Thursday, 2 July 2015

Operation 'Pen-Pals'

Jasiri and Josie, soon to be together
Our lions, Jasiri and Josie, have been getting used to each other as close neighbours since Christmas. This summer you can help us bring them together for the first time. However, with large territorial predators this is a delicate, challenging operation. 

The male lion, Jasiri arrived from Newquay Zoo just before last Christmas. He moved into the large enclosure next to the female, Josie, following the sad loss of Tasmin our much loved Amur Tiger.

He made himself at home very quickly and started to get to know his new neighbour across the ten meter divide between their enclosures. Even at this considerable distance the delicate process of introduction was underway.

At first, Josie was very cautious and kept her distance. Within a few days she became curious, spending more time observing the new male who by then had begun to make his presence known to her, and anyone within the five kilometer range of his impressive roar.

In the intervening time it has become commonplace to find them each sitting calmly at their respective boundaries, pointedly ignoring the other. And that's a good sign.

It has always been the plan to bring the two together in Josie's enclosure, but this is by no means as simple as it sounds. African Lions, both male and female, are fiercely territorial. Once they have laid claim to a patch of land any interloper can expect a serious challenge. In the wild, encounters such as this are a matter of life and death. Without careful management, it can be the same in captivity.

Jasiri and Josie like to keep an eye on each other

With the Operation 'Pen-Pals' project, we can allow Jasiri and Josie to go through the natural process of integration, during which they will 'negotiate' acceptable terms for cohabitation, whilst keeping the friction and stress to an absolute minimum. 

By building a strong connecting pen between the two enclosures we can effectively bridge the ten meter gap and bring the two lions face-to-face for the first time. Here they will be free to snarl and spit and roar and claw at each other on either side of the security mesh, thereby keeping the physical consequences of such behaviour to a minimum.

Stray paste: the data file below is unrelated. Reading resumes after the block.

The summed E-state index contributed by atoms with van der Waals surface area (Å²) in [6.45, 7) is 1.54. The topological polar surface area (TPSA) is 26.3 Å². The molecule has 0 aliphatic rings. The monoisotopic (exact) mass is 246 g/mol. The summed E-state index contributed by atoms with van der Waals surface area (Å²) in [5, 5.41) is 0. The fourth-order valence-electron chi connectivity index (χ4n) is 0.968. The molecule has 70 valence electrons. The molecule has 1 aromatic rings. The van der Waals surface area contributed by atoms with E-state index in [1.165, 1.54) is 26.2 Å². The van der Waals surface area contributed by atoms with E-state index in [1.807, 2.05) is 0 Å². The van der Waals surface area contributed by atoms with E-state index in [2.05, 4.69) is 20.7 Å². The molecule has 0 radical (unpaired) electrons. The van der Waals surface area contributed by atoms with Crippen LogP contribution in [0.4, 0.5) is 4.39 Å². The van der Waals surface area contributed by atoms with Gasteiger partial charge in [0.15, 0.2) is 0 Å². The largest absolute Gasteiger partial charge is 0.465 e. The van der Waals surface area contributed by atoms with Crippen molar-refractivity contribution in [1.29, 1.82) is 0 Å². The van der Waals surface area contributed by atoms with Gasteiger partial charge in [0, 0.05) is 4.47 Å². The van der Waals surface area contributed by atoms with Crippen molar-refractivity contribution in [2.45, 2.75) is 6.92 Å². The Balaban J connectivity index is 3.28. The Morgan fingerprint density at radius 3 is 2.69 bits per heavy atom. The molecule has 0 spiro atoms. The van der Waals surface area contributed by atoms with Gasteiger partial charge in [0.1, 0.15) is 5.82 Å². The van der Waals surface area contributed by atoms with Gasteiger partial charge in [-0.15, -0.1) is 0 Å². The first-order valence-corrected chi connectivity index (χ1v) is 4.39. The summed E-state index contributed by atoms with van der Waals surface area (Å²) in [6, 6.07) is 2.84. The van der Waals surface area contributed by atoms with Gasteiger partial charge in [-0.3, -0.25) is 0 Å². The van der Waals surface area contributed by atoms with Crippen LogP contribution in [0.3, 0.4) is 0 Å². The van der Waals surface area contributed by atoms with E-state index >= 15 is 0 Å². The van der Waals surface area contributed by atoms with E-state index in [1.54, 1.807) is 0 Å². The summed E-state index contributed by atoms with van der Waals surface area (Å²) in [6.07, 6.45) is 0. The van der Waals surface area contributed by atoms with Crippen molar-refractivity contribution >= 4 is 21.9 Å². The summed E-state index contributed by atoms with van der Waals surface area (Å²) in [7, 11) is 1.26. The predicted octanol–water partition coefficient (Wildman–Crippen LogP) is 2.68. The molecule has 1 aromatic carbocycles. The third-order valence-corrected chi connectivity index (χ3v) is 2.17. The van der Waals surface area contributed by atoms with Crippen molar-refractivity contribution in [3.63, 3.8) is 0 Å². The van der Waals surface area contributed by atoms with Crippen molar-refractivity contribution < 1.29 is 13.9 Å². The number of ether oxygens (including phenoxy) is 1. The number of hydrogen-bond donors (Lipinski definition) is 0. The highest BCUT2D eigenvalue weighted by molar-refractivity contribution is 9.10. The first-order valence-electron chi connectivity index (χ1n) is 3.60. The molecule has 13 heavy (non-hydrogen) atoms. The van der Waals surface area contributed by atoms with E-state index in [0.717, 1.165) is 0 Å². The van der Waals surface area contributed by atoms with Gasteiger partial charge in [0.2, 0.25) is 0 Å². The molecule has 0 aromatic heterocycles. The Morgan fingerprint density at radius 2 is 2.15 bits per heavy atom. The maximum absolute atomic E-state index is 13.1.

By alternating which of the two has sole access to the connecting pen, over time they should also begin the recognise the pen as a 'no man's land' over which neither has exclusive domain.

During this process, which will last as long as the lions deem it necessary, the keepers will be able to closely monitor the way they react to each other. We should expect negotiations to resolve to a tense but largely peaceful detente.

The next stage will see Jasiri and Josie in the connecting pen together. Being a relatively small space compared to the main enclosures, it will afford keeping staff the opportunity to safely intervene from outside the pen if the encounter becomes too physical. This will usually involve nothing more serious than a CO2 fire extinguisher.  

Ultimately, the whole process will end with Jasiri and Josie sharing what is currently Josie's enclosure as cooperative companions.

The Grow for Good team clearing the space for work to begin

But that's not the end of the project. Once the integration is complete Jasiri's enclosure will be free to accommodate another big cat species. We have a number of suitable occupants in mind and conversations with other collections continue. Whoever takes up residence will play a major role in our ongoing conservation work.

What's more, the pen between the two enclosures will also serve as an ideal 'cubbing pen' into the future, enabling us to participate fully in managed breeding programmes for endangered species.

We have diverted some funds from our day-to-day operational budgets to get this important project underway, but we'll need your help to drive it to completion this summer.

By making a contribution, however large or small, you'll be enriching the daily lives of these magnificent animals who, merely by their presence here, have already given great joy to thousands of visitors. You'll also be helping us to further improve our big cat collection and fulfill our ongoing commitment to the conservation of these important species.

You can contribute via our secure donations platform below or, better still, visit the zoo, see Jasiri and Josie and talk to the staff.

Your support is vital, and very much appreciated.